- The misconduct charges brought against the applicant are very serious. Because the applicant was acquitted on some of the charges brought against him both in respect of DOJ and ODL in the criminal proceedings, and convictions entered against DOJ were set aside by the Court of Appeal, does not mean that the charges of official misconduct cannot still be substantiated. Even though a lesser standard of proof applies to that in criminal proceedings which is beyond a reasonable doubt, the Tribunal must still be ‘reasonably satisfied’ that the evidence supports a finding of misconduct in respect to the particular allegation made against the applicant:
The seriousness of allegation made, the inherent unlikelihood of an occurrence of a given description, or the gravity of consequences flowing from a particular finding are considerations which must affect the answer to the question whether the issue has been proved to the reasonable satisfaction of the tribunal. In such matters “reasonable satisfaction” should not be produced by inexact proofs, indefinite testimony, or indirect inferences.
- In other words, the more serious the misconduct alleged and the consequences of an adverse finding, the more onerous is the standard of proof but it never quite reaches the criminal standard.
- There is one further obstacle in cases such as this where there are direct conflicts in the evidence as to what occurred between the applicant and both DOJ and ODL. There is no conventional trial or hearing to resolve credit issues and no witness sworn or tested to assist the Tribunal. The Tribunal must do the best it can from the material filed in the proceeding, here mainly the transcripts of evidence from the various trials and the interview with the applicant. There is also the assistance gained from the submission of the parties. However, as the onus of proof is on the respondent to substantiate the charges contained in the Matters, if there are any gaps in the evidence against the applicant that is to his advantage.
- This relates to the allegation of improper conduct between 30 October 2000 and 30 November 2002, a period of nearly two years. That conduct occurred at a time when DOJ was between 14 years and 16 years of age. The particulars provided are as follows:
- Your residence was at 572 Main Road, Wellington Point.
- On a date unknown between 12 February 2001 and 31 July 2001 you coerced your son to masturbate you on a bed in his bedroom and you also masturbated your son until he ejaculated.
- On a date unknown between 30 October 2000 and 22 July 2002 at your residence your coerced your son to masturbate you until you ejaculated.
- The particulars confine the allegations in Matter 1 to two particular incidents over that period of time. The evidence in support of that has been further particularised by the respondent in the written submissions and include the following:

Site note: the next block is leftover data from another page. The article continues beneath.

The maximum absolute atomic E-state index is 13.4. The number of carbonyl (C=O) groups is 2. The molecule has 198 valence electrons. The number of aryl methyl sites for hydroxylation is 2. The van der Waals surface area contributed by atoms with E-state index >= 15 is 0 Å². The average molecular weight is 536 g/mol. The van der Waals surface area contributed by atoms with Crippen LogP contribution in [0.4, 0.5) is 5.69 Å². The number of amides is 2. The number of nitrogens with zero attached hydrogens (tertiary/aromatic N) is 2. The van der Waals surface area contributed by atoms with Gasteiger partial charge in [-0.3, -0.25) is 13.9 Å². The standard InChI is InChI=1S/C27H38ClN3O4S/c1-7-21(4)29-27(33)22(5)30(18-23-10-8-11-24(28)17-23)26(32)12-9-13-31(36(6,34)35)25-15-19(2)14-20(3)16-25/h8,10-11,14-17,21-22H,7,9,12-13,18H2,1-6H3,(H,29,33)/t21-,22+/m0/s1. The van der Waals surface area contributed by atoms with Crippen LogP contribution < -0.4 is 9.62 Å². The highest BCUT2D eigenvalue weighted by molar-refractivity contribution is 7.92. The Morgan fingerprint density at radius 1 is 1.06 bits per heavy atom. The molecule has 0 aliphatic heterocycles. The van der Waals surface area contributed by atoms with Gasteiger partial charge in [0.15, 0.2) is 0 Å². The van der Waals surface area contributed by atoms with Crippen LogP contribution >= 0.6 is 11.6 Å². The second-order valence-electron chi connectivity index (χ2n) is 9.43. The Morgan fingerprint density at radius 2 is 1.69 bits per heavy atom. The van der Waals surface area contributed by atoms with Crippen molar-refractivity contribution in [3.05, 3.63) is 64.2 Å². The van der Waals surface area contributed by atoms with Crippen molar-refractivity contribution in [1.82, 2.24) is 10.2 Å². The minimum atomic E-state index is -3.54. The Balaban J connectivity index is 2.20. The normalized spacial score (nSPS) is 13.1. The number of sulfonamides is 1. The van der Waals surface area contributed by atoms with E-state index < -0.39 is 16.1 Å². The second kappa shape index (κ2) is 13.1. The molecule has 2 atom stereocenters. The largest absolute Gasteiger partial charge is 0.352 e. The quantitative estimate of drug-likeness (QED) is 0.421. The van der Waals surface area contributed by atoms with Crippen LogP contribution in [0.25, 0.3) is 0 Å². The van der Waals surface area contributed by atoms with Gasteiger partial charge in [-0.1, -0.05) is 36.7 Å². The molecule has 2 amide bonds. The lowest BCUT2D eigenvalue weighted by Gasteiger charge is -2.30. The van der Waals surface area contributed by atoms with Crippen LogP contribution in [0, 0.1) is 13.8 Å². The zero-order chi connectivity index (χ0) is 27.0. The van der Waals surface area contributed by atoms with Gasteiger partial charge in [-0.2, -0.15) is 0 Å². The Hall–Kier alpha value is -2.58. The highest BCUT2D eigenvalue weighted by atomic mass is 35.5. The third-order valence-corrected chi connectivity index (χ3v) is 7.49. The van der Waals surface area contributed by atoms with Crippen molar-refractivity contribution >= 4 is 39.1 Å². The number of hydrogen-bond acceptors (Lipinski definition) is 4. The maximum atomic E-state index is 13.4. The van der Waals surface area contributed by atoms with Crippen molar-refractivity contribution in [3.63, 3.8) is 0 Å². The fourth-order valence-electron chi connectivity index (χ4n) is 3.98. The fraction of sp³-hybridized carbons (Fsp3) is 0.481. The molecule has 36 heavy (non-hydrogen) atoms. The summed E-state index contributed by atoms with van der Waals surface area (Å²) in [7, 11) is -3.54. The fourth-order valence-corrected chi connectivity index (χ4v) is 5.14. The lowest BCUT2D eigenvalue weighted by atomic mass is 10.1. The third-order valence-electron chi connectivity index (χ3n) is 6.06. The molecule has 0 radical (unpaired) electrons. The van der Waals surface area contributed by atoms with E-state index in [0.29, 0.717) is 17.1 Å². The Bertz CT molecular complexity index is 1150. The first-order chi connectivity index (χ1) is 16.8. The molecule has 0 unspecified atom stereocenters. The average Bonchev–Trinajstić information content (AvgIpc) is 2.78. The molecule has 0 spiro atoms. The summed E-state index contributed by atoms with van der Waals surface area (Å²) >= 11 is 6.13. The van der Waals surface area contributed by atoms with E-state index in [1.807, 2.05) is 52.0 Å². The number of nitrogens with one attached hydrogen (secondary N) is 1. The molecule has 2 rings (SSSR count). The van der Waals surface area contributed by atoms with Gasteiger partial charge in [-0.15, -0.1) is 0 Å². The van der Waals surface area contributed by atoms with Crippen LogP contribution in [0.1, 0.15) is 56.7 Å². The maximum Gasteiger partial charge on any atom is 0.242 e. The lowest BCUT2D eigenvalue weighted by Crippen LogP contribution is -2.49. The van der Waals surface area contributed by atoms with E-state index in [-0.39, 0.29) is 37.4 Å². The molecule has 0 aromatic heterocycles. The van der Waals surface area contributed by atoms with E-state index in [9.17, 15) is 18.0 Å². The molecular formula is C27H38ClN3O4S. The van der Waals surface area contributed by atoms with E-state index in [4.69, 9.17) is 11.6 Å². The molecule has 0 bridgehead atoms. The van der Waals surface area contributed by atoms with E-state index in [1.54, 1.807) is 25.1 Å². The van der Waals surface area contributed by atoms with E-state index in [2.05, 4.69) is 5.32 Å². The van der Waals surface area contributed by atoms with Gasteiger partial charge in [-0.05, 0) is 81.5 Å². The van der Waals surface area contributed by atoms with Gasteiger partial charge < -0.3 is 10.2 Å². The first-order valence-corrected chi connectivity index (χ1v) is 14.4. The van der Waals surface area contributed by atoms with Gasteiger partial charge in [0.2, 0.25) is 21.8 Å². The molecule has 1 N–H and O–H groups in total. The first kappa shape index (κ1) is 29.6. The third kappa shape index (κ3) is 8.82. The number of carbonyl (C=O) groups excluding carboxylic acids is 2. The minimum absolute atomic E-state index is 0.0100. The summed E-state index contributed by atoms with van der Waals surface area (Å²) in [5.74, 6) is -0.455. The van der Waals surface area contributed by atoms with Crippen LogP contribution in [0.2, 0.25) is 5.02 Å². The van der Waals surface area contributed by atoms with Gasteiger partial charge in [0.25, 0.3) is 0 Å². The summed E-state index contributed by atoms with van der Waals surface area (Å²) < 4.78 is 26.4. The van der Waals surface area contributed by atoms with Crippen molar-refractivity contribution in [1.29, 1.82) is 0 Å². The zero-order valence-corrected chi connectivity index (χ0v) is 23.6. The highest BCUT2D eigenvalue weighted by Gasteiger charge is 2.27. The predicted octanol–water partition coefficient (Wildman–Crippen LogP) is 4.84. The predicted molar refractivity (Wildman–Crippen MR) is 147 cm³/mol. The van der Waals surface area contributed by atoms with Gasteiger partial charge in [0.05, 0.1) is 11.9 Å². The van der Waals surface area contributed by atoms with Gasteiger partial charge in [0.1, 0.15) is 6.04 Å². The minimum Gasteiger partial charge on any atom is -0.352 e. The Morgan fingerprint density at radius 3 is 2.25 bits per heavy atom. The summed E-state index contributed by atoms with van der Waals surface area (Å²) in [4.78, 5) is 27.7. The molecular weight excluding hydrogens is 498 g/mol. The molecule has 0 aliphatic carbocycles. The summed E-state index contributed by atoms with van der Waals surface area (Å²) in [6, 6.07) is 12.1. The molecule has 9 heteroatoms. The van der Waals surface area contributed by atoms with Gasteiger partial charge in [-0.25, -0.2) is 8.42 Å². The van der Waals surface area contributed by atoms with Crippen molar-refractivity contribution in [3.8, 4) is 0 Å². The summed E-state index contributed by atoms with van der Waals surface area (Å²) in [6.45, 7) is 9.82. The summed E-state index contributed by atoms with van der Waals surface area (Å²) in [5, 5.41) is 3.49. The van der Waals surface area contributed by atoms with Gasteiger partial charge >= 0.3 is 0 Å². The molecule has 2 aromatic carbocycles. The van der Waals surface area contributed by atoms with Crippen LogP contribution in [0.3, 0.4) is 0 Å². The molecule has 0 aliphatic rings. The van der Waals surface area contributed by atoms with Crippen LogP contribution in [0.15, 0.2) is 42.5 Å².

- (a)police interview with DOJ on 24 March 2014;
- (b)statement by DOJ of 6 June 2008;
- (c)further statement of DOJ in August 2008;
- (d)statement from AK, Behavioural Management Teacher at the Wellington Point High School;
- (e)DOJ’s evidence at a committal hearing in July 2010; and
- (f)DOJ’s evidence at the District Court trial in March 2011.
- The applicant contends that when consideration is given to the whole of DOJ’s version of events as particularised above, there are so many inconsistencies that the reliability of his assertions are brought in to question to the point where the Tribunal could not be reasonably satisfied that the applicant engaged in the conduct alleged.
- The allegations about the applicant’s conduct first came to light in 2004 when he was having particular difficulties at school, when AK overhead DOJ using words like ‘Dad is an arse fucker’ or ‘Butt raper’ and then sought to determine what made him use that language. Thereafter, she spoke to DOJ about the sexual abuse perpetrated on him by his father which allegations, not only included his father, but also a cousin and his sister. He informed AK that the sexual abuse occurred between ages 8 and 14. During this time DOJ was self-harming and undergoing professional counselling. The specific allegation that DOJ made about his father was that he was having ‘anal sex with him at the time and DOJ’s head was pushed between the cushions of the lounge at the house where they had lived’. There is however no evidence directly from DOJ to those who interviewed him, or in the trial that the applicant did engage in this behaviour.
- After the matters were raised with AK, DOJ was then interviewed by police on 24 March 2004. In the interview conducted with Detective Sergeant Carr, DOJ said that he had been sexually assaulted by the applicant. He was asked when this occurred and he said this occurred until he was 13 years of age and it started when he was young. There was some discussion about him telling AK about this at school (he would not go into detail about how the applicant sexually assaulted him). Although DOJ confirmed that he had been sexually assaulted in some way, he did not want to take the matter further or provide the police officer with any detail of the sexual assault. He did indicate, that he would be content to discuss the matter with DD who is a social worker at the Child & Youth Mental Health at Redlands Hospital Cleveland.